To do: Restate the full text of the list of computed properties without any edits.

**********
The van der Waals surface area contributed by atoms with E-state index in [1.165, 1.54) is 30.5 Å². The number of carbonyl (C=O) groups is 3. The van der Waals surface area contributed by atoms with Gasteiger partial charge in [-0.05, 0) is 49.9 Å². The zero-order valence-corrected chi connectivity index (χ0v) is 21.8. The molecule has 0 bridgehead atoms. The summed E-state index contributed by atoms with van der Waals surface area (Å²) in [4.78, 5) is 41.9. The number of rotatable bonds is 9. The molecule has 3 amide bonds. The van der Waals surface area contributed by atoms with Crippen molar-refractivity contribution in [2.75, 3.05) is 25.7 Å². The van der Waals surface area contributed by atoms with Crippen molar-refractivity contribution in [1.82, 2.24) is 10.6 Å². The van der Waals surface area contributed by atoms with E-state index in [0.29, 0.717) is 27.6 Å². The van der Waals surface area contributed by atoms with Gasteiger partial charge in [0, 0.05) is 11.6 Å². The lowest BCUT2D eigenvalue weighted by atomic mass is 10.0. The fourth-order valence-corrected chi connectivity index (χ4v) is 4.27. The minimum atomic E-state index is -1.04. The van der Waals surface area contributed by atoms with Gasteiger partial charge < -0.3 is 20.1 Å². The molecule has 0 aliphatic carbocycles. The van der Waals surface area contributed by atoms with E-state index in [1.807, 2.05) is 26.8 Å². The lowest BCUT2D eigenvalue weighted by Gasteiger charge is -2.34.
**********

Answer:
The van der Waals surface area contributed by atoms with E-state index in [1.165, 1.54) is 30.5 Å². The number of carbonyl (C=O) groups is 3. The van der Waals surface area contributed by atoms with Gasteiger partial charge in [-0.05, 0) is 49.9 Å². The zero-order valence-corrected chi connectivity index (χ0v) is 21.8. The molecule has 0 bridgehead atoms. The summed E-state index contributed by atoms with van der Waals surface area (Å²) in [4.78, 5) is 41.9. The number of rotatable bonds is 9. The molecule has 3 amide bonds. The van der Waals surface area contributed by atoms with Crippen molar-refractivity contribution in [2.75, 3.05) is 25.7 Å². The van der Waals surface area contributed by atoms with Crippen molar-refractivity contribution in [1.82, 2.24) is 10.6 Å². The van der Waals surface area contributed by atoms with E-state index in [0.29, 0.717) is 27.6 Å². The van der Waals surface area contributed by atoms with Gasteiger partial charge in [0, 0.05) is 11.6 Å². The lowest BCUT2D eigenvalue weighted by atomic mass is 10.0. The fourth-order valence-corrected chi connectivity index (χ4v) is 4.27. The minimum atomic E-state index is -1.04. The van der Waals surface area contributed by atoms with Gasteiger partial charge < -0.3 is 20.1 Å². The molecule has 0 aliphatic carbocycles. The van der Waals surface area contributed by atoms with E-state index in [1.807, 2.05) is 26.8 Å². The lowest BCUT2D eigenvalue weighted by Gasteiger charge is -2.34.